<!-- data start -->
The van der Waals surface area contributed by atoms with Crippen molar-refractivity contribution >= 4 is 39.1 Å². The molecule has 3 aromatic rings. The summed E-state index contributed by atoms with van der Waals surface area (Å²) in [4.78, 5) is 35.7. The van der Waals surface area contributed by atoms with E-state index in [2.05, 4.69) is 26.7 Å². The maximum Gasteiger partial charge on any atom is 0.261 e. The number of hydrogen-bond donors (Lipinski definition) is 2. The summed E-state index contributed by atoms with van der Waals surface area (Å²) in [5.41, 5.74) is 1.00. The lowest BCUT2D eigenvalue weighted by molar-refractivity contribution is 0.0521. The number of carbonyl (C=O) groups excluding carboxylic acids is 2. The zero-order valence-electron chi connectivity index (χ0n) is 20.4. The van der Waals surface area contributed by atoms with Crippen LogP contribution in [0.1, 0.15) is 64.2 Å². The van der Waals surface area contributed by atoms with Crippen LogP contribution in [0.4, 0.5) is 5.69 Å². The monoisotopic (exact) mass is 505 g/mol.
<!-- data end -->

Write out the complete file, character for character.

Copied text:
The van der Waals surface area contributed by atoms with Crippen molar-refractivity contribution >= 4 is 39.1 Å². The molecule has 3 aromatic rings. The summed E-state index contributed by atoms with van der Waals surface area (Å²) in [4.78, 5) is 35.7. The van der Waals surface area contributed by atoms with E-state index in [2.05, 4.69) is 26.7 Å². The maximum Gasteiger partial charge on any atom is 0.261 e. The number of hydrogen-bond donors (Lipinski definition) is 2. The summed E-state index contributed by atoms with van der Waals surface area (Å²) in [5.41, 5.74) is 1.00. The lowest BCUT2D eigenvalue weighted by molar-refractivity contribution is 0.0521. The number of carbonyl (C=O) groups excluding carboxylic acids is 2. The zero-order valence-electron chi connectivity index (χ0n) is 20.4. The van der Waals surface area contributed by atoms with Crippen LogP contribution in [0.1, 0.15) is 64.2 Å². The van der Waals surface area contributed by atoms with Crippen LogP contribution in [0.4, 0.5) is 5.69 Å². The monoisotopic (exact) mass is 505 g/mol.